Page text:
Adults generally live from 1-3 months depending on temperature, humidity and quality of food sources. Females can lay several hundreds of eggs; however, fecundity is known to depend on mating activity and food quality. Lacewing eggs are very unique in that they are placed (singly) at the top of a thin "hair-like" support (ca. 3/8 inch in length). The incubation period (development time) of the eggs depends on lacewing species and temperature. The developmental time, however, does not appear to be affected by relative humidity (ranging from 20-80%). For some Chrysoperla species, the incubation period can vary from 2-3 days at 95ºF (35ºC), to approximately 4 days at 77ºF (25ºC), and 6-7 days at 68ºF (20ºC). Females tend to lay their eggs close to future sources of prey, to facilitate rapid and successful searching by the young lacewing larvae. Larvae develop through three instars. Each larva is capable of devouring 200 or more aphids, or pest eggs, per week, during its developmental period. After 2-3 weeks, larvae will pupate in a spherical silken cocoon, usually attached to the vegetation. The pre-pupal and pupal stages last about 5-8 days. Adult emergence occurs after 1-2 weeks depending on temperature, relative humidity, and trophic condition. The life cycle can be lengthened in temperate regions where green lacewings undergo a period of diapause and overwinter as adults in dry and dark places (e.g., under the leaf litter, and physical structures).

Impacts on Insects

Impact on Horticultural and Field Crop Pests

Lacewing larvae are known to feed on a wide variety of soft-bodied arthropods including many aphid species, caterpillars, insect eggs, spiders and mites. The use of lacewings to control arthropod pests have been reported for several crops, worldwide (e.g., Canard et al. 1984). For example, releases of second-instar larvae have proven to be successful for the control of the green peach aphid in peppers, tomato and eggplant. In addition, lacewing larvae have been used to control other pests such as the Colorado potato beetle, European red mite, different species of mealybugs, corn earworm and the tobacco budworm.

The efficiency of lacewings to control pests can be affected by many factors, including: pest type, distribution of the pest (e.g., within and among plants), weather, crop, number of predators released, stage of predator released, and the predator/prey ratio. The efficiency of pest control can be increased in small scale production systems by manipulation of the environment (e.g., food supplement, attractants, and crop inter-planting), in which the predators are to be released. In addition, a combination of predator releases and environment manipulation will increase the odds of success.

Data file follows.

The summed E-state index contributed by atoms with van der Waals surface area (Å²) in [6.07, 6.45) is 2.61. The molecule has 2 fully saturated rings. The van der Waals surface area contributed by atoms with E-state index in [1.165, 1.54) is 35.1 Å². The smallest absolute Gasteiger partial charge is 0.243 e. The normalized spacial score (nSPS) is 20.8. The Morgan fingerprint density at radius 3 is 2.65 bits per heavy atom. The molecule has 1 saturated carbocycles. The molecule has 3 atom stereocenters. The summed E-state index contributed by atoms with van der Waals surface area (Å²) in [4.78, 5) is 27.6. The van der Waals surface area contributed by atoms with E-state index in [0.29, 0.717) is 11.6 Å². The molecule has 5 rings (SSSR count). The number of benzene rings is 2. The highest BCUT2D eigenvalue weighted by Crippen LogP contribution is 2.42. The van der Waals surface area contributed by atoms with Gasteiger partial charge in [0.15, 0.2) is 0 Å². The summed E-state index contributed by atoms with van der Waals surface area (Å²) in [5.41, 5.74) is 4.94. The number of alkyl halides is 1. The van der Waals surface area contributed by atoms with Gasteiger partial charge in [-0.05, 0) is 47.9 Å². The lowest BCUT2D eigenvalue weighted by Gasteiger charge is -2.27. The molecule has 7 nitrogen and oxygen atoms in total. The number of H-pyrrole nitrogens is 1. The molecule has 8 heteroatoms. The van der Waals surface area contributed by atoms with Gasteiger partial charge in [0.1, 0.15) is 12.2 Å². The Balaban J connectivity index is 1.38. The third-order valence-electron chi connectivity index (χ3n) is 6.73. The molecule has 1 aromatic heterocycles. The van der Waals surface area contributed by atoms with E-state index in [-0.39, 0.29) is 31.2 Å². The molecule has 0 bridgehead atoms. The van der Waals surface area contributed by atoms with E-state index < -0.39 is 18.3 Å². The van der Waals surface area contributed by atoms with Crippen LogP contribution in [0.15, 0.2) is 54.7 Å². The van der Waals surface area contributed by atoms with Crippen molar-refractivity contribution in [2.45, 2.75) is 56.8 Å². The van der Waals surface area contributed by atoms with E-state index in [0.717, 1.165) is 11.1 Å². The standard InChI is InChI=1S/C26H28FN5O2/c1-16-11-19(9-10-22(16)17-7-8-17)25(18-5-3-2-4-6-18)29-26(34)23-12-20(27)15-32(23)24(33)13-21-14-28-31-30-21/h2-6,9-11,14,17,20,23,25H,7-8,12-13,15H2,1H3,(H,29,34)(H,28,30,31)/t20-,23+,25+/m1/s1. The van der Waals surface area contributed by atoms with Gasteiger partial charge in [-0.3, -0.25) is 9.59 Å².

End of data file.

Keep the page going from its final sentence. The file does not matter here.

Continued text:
Impact on Greenhouse Pests

The use of green lacewings in greenhouses can be effective by using multiple or inundative releases. Green lacewing larvae or eggs of the predator can be released to control pests in greenhouses. However, if control is needed in a short period of time, the larval stage is the recommended stage to be released. Good to excellent control has been reported when the predator-prey ratio is between 1:3 to 1:5. The interval between predator releases for optimum pest control in the greenhouse varies depending on the pest species, environmental conditions and potential for crop damage.

For both field and greenhouse pest management, the use of green lacewings can be an effective component of IPM. Green lacewings have also been reported to have a degree of resistance to a number of insecticides. This insecticide resistance can be favorable to maintain predator populations, even when a chemical treatment is needed to mitigate the unexpected increase of pests.

Product Reviews

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Reviewed by rangier
03/17/2013 - 08:14:05 PM
Lacewing/White Fly
Two years ago, I had an outbreak of White Fly indoors that worsened amazingly fast. By the time I decided to order Lacewings, the White Flies were crazy thick. Got them in 2 days, and the White flies were filling up my Sticky Traps.

As thick as they were, there were just a few 2 weeks later. Also released Trichoderma Wasps. One month later, no White Flies. None. Have had none since.